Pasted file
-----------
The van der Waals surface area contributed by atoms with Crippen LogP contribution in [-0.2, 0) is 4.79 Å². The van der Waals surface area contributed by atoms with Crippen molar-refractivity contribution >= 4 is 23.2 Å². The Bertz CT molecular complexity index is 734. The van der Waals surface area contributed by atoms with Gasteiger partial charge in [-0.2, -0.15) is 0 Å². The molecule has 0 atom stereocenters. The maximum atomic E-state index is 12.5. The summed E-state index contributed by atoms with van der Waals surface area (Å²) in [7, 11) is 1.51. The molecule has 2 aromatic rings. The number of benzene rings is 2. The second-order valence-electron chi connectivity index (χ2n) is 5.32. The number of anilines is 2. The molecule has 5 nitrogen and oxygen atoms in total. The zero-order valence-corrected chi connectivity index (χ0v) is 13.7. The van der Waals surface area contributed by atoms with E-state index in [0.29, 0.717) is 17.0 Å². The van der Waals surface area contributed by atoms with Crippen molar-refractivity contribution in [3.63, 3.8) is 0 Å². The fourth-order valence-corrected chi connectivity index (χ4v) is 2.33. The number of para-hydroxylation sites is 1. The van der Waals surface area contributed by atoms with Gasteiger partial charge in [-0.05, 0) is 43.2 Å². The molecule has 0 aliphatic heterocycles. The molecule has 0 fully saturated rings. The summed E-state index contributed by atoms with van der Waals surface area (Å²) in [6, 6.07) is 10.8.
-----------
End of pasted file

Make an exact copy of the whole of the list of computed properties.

The van der Waals surface area contributed by atoms with Crippen LogP contribution in [-0.2, 0) is 4.79 Å². The van der Waals surface area contributed by atoms with Crippen molar-refractivity contribution >= 4 is 23.2 Å². The Bertz CT molecular complexity index is 734. The van der Waals surface area contributed by atoms with Gasteiger partial charge in [-0.2, -0.15) is 0 Å². The molecule has 0 atom stereocenters. The maximum atomic E-state index is 12.5. The summed E-state index contributed by atoms with van der Waals surface area (Å²) in [7, 11) is 1.51. The molecule has 2 aromatic rings. The number of benzene rings is 2. The second-order valence-electron chi connectivity index (χ2n) is 5.32. The number of anilines is 2. The molecule has 5 nitrogen and oxygen atoms in total. The zero-order valence-corrected chi connectivity index (χ0v) is 13.7. The van der Waals surface area contributed by atoms with E-state index in [0.29, 0.717) is 17.0 Å². The van der Waals surface area contributed by atoms with Crippen molar-refractivity contribution in [3.63, 3.8) is 0 Å². The fourth-order valence-corrected chi connectivity index (χ4v) is 2.33. The number of para-hydroxylation sites is 1. The van der Waals surface area contributed by atoms with Gasteiger partial charge in [-0.05, 0) is 43.2 Å². The molecule has 0 aliphatic heterocycles. The molecule has 0 fully saturated rings. The summed E-state index contributed by atoms with van der Waals surface area (Å²) in [6, 6.07) is 10.8.